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Privacy and Surveillance

ALA’s extensive First Amendment, liberty and privacy principles guide the association’s work in the federal legislative and policy arenas as well as at the state and local levels in order to protect personal privacy based upon a long standing commitment to patron privacy. Advancing the library community’s principles to protect patron confidentiality requires major grassroots work from the library community to promote library priorities in these environments. There are several parts of ALA that work on these important issues.

Surveillance, Privacy, Open Government and Constitutional Rights

Revelations began in June 2013 that the National Security Agency (NSA) and the Federal Bureau of Investigation (FBI) have been obtaining and storing vast amounts of personal information about millions of innocent people. These reports about the government gaining access of this data thru the use of Section 215, often called the “library provision,” of the USA PATRIOT Act, emphasize the need to protect our constitutional rights as well as the need to stay engaged in these important debates. The revelations raise questions, not just about personal privacy and surveillance, but also about open government and transparency.

The American Library Association and our nation’s libraries have long been committed to the principles of free speech, protection of privacy, open government and access to government information. These democratic principles have translated into education and advocacy within the library community and with the public, at every level of government and in all kinds of libraries.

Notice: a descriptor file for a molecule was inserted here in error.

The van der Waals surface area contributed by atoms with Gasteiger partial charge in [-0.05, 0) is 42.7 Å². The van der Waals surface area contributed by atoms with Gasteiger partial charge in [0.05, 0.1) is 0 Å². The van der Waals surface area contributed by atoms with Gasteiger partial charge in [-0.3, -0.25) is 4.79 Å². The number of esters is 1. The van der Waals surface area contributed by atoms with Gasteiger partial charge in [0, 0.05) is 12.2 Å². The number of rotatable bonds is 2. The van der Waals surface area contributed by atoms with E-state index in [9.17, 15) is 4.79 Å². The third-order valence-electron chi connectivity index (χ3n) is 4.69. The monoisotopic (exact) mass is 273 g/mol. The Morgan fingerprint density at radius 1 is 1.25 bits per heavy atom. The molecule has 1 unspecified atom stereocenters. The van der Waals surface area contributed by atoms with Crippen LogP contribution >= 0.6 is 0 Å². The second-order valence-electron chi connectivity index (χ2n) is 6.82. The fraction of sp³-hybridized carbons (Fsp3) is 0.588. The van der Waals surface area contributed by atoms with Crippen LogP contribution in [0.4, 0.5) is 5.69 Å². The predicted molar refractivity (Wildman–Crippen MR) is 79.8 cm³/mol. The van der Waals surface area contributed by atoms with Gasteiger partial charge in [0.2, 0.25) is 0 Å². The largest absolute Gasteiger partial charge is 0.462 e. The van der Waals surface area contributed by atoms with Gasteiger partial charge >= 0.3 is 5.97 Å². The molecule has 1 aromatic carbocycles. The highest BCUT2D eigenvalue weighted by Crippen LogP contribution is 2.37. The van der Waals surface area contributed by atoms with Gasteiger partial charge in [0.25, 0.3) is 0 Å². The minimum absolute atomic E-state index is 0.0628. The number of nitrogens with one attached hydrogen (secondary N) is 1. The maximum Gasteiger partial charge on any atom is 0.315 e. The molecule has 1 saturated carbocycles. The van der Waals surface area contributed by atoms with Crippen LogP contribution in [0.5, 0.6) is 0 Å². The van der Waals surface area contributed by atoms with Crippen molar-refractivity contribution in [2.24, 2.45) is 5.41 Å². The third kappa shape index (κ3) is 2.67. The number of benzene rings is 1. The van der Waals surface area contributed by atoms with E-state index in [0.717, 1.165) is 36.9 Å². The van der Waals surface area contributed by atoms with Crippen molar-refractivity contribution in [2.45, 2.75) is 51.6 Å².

At the congressional level, following these revelations on government data mining, ALA renewed its call for reforms that would improve oversight and accountability, declassify information necessary to promote public debate and assure true oversight and transparency in this whole arena.There must be a better balance between our constitutional rights and the need to thwart terrorism.

In calling for a public dialogue on privacy, ALA developed a toolkit and other resources to support librarians and others to convene forums and moderate community discussions on privacy.Libraries trusted institutions in their respective communities that can provide information, promote education and enable dialogue on this constellation of issues.There is no better community institution to begin this dialogue. Let the debate begin.

Office for Intellectual Freedom

In conjunction with the ALA Intellectual Freedom Committee (IFC), ALA’s Office for Intellectual Freedom (OIF) conducts the associations work on intellectual freedom and privacy issues at the state and local levels, often working also with state library association chapters. OIF also takes the lead on most ALA litigation on these issues.

Office of Government Relations

At the federal level, ALA’s Committee on Legislation (COL) works with the Office of Government Relations (OGR). The federal debates often focus on provisions of the USA PATRIOT Act, the Electronic Computer Privacy Act (ECPA), the Computer Assistance for Law Enforcement Act (CALEA) and other surveillance and data retention proposals.

View all current privacy/surveillance news

Other ALA Policy Issues:

Education/School Libraries
Digital Literacy
Government Information

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Emily Wagner

Emily Wagner is the assistant director of knowledge management and communications at the American Library Association's Washington Office. She holds a bachelor's degree from Mount Holyoke College and a master's in library and information science from Catholic University.